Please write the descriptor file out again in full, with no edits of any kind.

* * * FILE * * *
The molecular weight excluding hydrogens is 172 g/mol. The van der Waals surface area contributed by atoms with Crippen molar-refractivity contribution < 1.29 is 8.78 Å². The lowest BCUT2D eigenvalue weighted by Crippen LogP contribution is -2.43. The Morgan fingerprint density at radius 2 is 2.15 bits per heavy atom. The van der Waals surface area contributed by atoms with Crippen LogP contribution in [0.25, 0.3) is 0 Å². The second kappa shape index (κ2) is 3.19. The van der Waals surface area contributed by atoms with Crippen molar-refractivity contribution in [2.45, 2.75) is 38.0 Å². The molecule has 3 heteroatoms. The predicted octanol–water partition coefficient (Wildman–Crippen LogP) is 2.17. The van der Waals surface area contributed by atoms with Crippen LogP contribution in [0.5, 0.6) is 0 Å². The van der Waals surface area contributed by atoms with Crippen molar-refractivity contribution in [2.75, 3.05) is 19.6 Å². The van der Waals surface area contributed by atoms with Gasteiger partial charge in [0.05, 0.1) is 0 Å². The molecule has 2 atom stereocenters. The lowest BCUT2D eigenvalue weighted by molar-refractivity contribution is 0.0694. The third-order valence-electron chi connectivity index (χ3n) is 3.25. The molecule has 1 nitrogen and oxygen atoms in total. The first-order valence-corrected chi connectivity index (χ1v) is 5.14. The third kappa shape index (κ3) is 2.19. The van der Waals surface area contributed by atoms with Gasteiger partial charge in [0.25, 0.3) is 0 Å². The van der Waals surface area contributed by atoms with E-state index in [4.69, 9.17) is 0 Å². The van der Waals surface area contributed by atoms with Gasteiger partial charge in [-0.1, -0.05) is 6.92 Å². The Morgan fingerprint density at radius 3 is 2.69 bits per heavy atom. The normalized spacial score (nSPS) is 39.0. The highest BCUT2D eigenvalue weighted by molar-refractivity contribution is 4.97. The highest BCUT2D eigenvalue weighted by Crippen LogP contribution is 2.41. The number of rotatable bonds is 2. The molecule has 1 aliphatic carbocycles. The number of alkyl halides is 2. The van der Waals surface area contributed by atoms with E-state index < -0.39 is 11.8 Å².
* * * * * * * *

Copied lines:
The molecular weight excluding hydrogens is 172 g/mol. The van der Waals surface area contributed by atoms with Crippen molar-refractivity contribution < 1.29 is 8.78 Å². The lowest BCUT2D eigenvalue weighted by Crippen LogP contribution is -2.43. The Morgan fingerprint density at radius 2 is 2.15 bits per heavy atom. The van der Waals surface area contributed by atoms with Crippen LogP contribution in [0.25, 0.3) is 0 Å². The second kappa shape index (κ2) is 3.19. The van der Waals surface area contributed by atoms with Crippen molar-refractivity contribution in [2.45, 2.75) is 38.0 Å². The molecule has 3 heteroatoms. The predicted octanol–water partition coefficient (Wildman–Crippen LogP) is 2.17. The van der Waals surface area contributed by atoms with Crippen LogP contribution in [0.5, 0.6) is 0 Å². The van der Waals surface area contributed by atoms with Crippen molar-refractivity contribution in [2.75, 3.05) is 19.6 Å². The van der Waals surface area contributed by atoms with Gasteiger partial charge in [0.05, 0.1) is 0 Å². The molecule has 2 atom stereocenters. The lowest BCUT2D eigenvalue weighted by molar-refractivity contribution is 0.0694. The third-order valence-electron chi connectivity index (χ3n) is 3.25. The molecule has 1 nitrogen and oxygen atoms in total. The first-order valence-corrected chi connectivity index (χ1v) is 5.14. The third kappa shape index (κ3) is 2.19. The van der Waals surface area contributed by atoms with Gasteiger partial charge in [0.25, 0.3) is 0 Å². The van der Waals surface area contributed by atoms with E-state index in [4.69, 9.17) is 0 Å². The van der Waals surface area contributed by atoms with Gasteiger partial charge in [-0.1, -0.05) is 6.92 Å². The Morgan fingerprint density at radius 3 is 2.69 bits per heavy atom. The normalized spacial score (nSPS) is 39.0. The highest BCUT2D eigenvalue weighted by molar-refractivity contribution is 4.97. The highest BCUT2D eigenvalue weighted by Crippen LogP contribution is 2.41. The number of rotatable bonds is 2. The molecule has 1 aliphatic carbocycles. The number of alkyl halides is 2. The van der Waals surface area contributed by atoms with E-state index < -0.39 is 11.8 Å².